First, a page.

This margin of similarity between the N1 nymph and the adult cricket will become smaller and smaller with each molt change. In total, the cricket nymph must carry out seven changes to complete its metamorphosis in approximately forty-five (45) days.
Finally, two months after emerging from its egg, the nymph will carry out its last molt, number 7. After this, the cricket nymph will become an adult cricket with plenary reproductive and musical capacity (if it is male).
Usually, an adult cricket (the one that emits sound) will live an average of 40 days. However, this period can be extended much longer, depending on the cricket species and their living conditions.
Where do crickets live?
It is possible to hear a cricket in almost any inhabitable place in the world. These insects have a great capacity to adapt to all kinds of regions.
As if that were not enough, crickets are excellent colonizers indeed; they are capable of flying over the sea with the sole purpose of inhabiting an insular region.
Despite having a wide distribution throughout the world, crickets prefer to habit tropical regions, where they usually inhabit the tops and branches of trees and shrubs, grasses, and herbs, as well as in small burrows in the ground; also, they habit caves, rotting trees, and even wetlands.
What do crickets eat?
Thus, depending on its species and the environmental conditions in which it develops, a cricket can feed on:
- Aphids (insects belonging to the Aphidoidea superfamily).
- Dog food (captive only).
- Insect eggs.
- Mealybugs (insects belonging to the infraorder Coccomorpha).
- Plant sprouts.
Some species of crickets show strictly herbivorous behaviors, while others, on the contrary, are predators by nature and others rather scavengers. Finally, there is a group of crickets with quite flexible feeding behaviors. Generally, these omnivorous crickets are difficult to find in nature since it is a behavior typical of crickets bred in captivity.
Interesting facts about crickets
Next, we show you ten (10) fun facts about crickets:
The worldwide distribution of crickets
There are currently 3700 species of crickets alive and distributed throughout the world (except for those regions of the Northern and Southern Hemispheres with latitudes above 55°). In other words, no matter where you go, chances are there is a cricket hiding close to you.
Unique songs of male crickets
Each cricket male produces a particular song with a unique volume and frequency. Thus, not all crickets emit the same sound. No matter how similar they may seem.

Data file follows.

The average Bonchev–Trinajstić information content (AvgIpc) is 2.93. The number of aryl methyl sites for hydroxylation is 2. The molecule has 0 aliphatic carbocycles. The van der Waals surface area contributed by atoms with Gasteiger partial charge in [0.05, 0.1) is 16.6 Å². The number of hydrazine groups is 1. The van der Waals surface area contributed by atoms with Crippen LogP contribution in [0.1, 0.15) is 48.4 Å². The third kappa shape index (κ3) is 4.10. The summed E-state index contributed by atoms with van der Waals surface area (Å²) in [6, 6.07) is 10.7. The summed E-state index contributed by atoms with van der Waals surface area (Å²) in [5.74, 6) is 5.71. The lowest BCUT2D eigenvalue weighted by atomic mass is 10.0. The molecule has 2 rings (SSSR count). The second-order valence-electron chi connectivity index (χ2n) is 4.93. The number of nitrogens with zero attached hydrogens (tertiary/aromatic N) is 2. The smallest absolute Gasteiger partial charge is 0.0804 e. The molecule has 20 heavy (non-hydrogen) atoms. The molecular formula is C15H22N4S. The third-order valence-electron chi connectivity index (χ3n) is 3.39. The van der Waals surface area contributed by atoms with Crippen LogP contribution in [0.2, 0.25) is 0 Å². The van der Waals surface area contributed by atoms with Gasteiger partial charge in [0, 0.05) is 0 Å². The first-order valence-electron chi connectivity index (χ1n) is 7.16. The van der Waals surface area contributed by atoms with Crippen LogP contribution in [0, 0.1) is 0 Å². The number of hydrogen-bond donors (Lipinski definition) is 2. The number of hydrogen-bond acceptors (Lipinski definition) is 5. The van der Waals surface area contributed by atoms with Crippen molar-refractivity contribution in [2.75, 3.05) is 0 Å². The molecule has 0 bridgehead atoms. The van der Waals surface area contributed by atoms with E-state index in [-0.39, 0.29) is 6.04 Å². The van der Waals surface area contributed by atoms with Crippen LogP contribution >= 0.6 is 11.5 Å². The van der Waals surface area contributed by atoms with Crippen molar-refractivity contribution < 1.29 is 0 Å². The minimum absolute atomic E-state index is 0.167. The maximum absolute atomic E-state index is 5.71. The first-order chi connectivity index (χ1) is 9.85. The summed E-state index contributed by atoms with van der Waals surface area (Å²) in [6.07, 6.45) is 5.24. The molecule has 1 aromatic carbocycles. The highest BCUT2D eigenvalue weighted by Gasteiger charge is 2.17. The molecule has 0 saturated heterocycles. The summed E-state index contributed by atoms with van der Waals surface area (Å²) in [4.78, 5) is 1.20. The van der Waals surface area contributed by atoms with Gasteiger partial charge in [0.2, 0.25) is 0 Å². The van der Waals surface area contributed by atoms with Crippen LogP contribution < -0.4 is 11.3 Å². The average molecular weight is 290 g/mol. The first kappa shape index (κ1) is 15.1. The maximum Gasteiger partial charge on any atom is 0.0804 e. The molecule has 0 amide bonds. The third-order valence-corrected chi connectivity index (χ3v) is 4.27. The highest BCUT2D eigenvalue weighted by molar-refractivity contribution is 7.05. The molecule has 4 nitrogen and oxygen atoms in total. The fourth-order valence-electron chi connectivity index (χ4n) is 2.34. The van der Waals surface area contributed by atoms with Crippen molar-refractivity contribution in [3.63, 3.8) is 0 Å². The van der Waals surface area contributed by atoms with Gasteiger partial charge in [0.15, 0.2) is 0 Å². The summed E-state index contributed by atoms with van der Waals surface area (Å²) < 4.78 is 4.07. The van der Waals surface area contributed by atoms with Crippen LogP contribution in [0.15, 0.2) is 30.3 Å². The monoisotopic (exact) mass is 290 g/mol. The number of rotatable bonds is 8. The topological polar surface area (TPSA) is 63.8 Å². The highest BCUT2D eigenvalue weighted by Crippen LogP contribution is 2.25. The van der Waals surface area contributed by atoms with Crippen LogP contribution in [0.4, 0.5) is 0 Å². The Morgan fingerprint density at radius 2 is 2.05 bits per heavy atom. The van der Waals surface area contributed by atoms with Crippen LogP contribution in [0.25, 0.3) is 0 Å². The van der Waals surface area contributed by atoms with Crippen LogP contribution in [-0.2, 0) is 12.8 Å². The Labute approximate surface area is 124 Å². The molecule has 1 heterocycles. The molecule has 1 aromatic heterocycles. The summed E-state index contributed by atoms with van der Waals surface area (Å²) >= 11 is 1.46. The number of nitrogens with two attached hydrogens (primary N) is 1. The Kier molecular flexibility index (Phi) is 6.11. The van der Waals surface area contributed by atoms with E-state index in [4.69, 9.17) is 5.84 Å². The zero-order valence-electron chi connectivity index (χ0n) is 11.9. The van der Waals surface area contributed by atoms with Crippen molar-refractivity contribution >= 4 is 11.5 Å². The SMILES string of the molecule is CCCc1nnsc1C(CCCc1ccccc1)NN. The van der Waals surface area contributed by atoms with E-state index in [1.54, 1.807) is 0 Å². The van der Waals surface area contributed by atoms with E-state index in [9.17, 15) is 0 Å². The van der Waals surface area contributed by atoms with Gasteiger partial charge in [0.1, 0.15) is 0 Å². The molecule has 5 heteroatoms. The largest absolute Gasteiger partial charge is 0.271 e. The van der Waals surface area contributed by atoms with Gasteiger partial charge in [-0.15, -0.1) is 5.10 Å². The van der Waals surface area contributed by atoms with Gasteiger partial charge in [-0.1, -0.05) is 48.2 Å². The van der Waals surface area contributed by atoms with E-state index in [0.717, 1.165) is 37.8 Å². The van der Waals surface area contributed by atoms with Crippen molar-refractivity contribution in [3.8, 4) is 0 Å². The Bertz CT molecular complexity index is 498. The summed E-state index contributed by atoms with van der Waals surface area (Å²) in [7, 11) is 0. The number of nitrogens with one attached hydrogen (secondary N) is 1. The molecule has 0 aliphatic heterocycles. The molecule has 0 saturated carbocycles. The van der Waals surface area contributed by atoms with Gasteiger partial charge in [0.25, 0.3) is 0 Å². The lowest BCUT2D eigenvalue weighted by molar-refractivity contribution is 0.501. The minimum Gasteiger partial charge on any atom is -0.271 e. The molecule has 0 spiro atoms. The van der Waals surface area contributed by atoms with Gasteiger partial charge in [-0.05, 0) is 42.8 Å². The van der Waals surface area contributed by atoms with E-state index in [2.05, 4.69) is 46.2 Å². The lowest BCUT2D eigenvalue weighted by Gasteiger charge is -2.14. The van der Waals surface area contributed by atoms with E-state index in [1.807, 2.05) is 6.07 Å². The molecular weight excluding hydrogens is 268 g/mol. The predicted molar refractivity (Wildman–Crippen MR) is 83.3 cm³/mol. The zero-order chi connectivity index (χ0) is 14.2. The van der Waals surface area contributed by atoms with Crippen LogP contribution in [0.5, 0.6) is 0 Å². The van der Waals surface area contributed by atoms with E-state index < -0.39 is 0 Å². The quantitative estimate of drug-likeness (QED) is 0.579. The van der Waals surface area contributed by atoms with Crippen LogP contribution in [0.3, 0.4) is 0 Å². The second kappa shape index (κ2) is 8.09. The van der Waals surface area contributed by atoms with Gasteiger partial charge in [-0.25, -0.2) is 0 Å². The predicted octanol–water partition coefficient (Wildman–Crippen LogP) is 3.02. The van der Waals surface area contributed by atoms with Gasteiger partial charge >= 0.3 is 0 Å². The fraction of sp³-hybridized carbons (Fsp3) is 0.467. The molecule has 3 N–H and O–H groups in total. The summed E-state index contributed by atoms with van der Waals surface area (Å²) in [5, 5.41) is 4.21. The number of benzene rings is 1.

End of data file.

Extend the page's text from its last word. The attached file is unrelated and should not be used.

Timing of cricket activity
Although it seems obvious, the crickets will not be active (emitting sound) throughout their life but only during their last stage of development.
Not all crickets sing
Not all male crickets emit sound; some species lack this characteristic.
Perceptive abilities of crickets
Crickets are exceptionally perceptive. Thanks to their incredible sense of hearing, crickets can tell when a potential predator or rival is nearby. For that reason, it seems impossible to catch a cricket red-handed while it sings.
Seasonal nature of cricket behavior
Crickets exhibit particularly dynamic and louder behavior during the summer, mainly due to the environmental conditions of the season, which are excellent for their proliferation.
Predators of crickets
Spiders, frogs, toads, and birds are the main predators of crickets. For this reason, if these species are forcibly expelled from a humid ecosystem, the cricket population will most likely grow disproportionately.
The unique mechanism behind the cricket's song
Contrary to popular belief, male crickets don't sing by quickly rubbing their legs together. The cricket's distinctive song is produced by the constant rubbing of a vein and the insect's hindwings.
Cultural significance of crickets
Cricket is considered a symbol of good luck in some Far Eastern countries.
Development of cricket wings
Although most crickets develop wings during their last molt (N7), this does not mean they are strictly functional. In this sense, the cricket's quality and flight time will depend on its specie (and the type of development achieved in its last molt).